June 30 (UPI) -- Taiwan's leader welcomed news of the United States' first arms deal with the island under the Trump administration.
President Tsai Ing-wen lauded the weapons package worth nearly $1.4 billion in the face of increased tensions with Beijing after her election.
Tsai has been at odds with China after refusing to accept the mainland's "one-China" principle, the South China Morning Post reported Friday.
"The provision of these systems will help strengthen Taiwan's self-defense capabilities," Tsai said. "This increases Taiwan's confidence and ability to maintain the status quo of peace and stability across the Taiwan Strait."
Tsai also said the package would help Taiwan maintain close communication with the United States.
In a separate statement, Taiwan's foreign ministry stressed the deal reflected the faithful implementation of the Six Assurances, or the clarifications to the 1982 Third Communiqué between Washington and Beijing, that reassures Taiwan and the United States Congress U.S. support for Taiwan would continue even if diplomatic relations are severed between the two sides.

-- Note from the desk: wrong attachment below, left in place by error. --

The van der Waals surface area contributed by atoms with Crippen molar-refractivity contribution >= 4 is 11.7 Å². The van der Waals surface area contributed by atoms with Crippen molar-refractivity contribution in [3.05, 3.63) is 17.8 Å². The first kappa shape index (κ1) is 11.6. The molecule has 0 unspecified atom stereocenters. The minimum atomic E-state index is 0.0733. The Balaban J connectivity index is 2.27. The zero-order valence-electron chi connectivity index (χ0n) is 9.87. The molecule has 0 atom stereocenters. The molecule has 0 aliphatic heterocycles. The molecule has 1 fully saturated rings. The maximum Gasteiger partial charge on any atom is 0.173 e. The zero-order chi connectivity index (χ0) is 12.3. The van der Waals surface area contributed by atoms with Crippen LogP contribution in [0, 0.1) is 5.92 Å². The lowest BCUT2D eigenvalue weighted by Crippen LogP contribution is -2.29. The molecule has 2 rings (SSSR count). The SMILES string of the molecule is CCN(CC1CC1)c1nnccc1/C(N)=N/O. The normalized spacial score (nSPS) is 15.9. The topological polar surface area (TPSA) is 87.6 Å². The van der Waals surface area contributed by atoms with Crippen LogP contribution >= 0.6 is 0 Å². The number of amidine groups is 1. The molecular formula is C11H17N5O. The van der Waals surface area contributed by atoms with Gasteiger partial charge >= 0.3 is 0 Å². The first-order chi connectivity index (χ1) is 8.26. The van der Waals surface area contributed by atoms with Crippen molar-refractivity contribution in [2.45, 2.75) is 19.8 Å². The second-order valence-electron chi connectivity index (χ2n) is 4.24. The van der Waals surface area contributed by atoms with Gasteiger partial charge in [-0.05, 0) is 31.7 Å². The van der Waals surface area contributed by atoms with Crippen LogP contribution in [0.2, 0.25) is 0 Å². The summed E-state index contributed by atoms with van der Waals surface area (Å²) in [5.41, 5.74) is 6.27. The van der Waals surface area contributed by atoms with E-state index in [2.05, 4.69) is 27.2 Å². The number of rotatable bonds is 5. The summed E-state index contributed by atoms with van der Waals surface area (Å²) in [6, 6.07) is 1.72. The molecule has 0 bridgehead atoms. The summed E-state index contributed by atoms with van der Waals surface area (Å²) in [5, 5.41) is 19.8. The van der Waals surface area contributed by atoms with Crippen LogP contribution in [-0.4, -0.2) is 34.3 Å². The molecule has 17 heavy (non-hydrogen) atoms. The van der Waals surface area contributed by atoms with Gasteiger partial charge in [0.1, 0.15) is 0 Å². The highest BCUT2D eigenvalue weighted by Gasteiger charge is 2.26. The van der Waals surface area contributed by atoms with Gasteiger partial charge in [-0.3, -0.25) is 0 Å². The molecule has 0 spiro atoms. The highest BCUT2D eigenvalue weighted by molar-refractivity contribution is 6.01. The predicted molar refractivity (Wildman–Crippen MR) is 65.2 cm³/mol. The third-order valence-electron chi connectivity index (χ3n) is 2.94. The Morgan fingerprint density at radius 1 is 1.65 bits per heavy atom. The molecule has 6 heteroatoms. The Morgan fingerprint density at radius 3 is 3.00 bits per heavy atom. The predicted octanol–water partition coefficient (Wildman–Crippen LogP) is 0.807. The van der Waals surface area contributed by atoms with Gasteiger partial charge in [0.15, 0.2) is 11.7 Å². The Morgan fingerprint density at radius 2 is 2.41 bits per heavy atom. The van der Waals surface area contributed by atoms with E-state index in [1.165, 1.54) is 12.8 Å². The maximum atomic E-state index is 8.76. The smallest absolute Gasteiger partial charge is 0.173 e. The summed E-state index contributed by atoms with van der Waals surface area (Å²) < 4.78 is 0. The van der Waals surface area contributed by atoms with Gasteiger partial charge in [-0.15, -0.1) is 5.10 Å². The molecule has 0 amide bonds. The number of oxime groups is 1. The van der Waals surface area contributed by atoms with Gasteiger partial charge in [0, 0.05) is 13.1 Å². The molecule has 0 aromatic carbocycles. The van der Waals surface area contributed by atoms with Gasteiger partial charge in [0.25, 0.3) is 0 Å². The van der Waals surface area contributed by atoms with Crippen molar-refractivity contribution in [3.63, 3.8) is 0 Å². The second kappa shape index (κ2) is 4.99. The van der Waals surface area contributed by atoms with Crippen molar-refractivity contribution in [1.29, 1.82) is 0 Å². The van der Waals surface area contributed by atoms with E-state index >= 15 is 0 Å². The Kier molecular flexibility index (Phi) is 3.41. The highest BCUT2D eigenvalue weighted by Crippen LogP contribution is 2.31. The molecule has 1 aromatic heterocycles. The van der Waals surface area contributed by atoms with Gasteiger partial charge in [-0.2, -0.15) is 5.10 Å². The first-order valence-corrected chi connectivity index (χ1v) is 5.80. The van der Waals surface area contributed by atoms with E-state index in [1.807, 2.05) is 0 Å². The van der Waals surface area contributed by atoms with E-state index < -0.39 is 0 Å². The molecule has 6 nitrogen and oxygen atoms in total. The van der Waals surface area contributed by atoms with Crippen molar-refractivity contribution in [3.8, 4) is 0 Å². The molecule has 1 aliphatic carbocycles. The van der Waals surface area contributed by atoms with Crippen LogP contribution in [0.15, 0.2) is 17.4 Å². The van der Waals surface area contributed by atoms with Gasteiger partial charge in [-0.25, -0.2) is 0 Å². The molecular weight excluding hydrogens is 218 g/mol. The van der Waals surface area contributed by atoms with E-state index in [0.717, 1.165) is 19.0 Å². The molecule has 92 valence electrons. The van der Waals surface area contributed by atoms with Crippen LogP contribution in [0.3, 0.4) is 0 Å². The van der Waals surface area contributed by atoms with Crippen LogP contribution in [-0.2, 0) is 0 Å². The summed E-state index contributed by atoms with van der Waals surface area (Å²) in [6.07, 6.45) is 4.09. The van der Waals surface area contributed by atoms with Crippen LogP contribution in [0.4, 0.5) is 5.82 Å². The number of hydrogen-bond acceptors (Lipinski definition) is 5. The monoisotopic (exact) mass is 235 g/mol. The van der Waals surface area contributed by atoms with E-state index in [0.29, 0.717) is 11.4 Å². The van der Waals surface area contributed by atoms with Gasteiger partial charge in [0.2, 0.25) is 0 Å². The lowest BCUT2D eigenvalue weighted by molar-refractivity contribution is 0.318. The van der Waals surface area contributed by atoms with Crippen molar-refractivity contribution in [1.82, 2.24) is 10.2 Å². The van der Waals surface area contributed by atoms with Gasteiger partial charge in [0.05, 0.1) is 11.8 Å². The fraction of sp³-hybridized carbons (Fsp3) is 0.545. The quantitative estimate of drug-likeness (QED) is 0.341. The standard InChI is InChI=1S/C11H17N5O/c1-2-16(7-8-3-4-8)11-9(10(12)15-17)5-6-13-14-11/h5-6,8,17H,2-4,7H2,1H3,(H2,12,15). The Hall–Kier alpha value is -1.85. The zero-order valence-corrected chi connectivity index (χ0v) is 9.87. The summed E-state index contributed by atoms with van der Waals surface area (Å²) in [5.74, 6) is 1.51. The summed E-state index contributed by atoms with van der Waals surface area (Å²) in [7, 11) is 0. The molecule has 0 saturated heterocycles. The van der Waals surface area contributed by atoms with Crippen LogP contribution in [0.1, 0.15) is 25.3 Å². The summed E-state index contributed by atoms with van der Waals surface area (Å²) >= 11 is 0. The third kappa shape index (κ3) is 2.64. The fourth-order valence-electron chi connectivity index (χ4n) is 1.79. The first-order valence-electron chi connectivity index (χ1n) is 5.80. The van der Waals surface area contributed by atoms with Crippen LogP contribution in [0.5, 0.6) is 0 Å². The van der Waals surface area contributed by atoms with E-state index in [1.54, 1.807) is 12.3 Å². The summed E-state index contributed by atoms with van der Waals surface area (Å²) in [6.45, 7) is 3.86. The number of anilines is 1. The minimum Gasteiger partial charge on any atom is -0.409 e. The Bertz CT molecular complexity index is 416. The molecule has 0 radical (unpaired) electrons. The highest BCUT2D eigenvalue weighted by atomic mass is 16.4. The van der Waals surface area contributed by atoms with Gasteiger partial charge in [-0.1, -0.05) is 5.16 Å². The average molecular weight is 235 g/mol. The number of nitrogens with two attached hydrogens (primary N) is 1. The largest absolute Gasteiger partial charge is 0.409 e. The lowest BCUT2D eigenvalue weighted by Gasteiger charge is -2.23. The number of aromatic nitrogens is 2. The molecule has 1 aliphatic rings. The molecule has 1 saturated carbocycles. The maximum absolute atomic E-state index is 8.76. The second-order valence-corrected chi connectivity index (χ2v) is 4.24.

Taipei's defense ministry said the "package can help to maintain peace across the Taiwan Strait since the weapons will boost our air and sea power and early warning systems, strengthening our ability to defend ourselves."
Some analysts see underlying motives for the weapons sale.
Wang Kung-yi, an international relations expert at Tamkang University, said the Taiwanese government is "aware" the sale is a signal to Beijing to exert more pressure on North Korea.
Many weapons Taiwan was seeking were not included in the package, Wang said, while referring to the deal as leverage President Donald Trump seeks over China's Xi Jinping.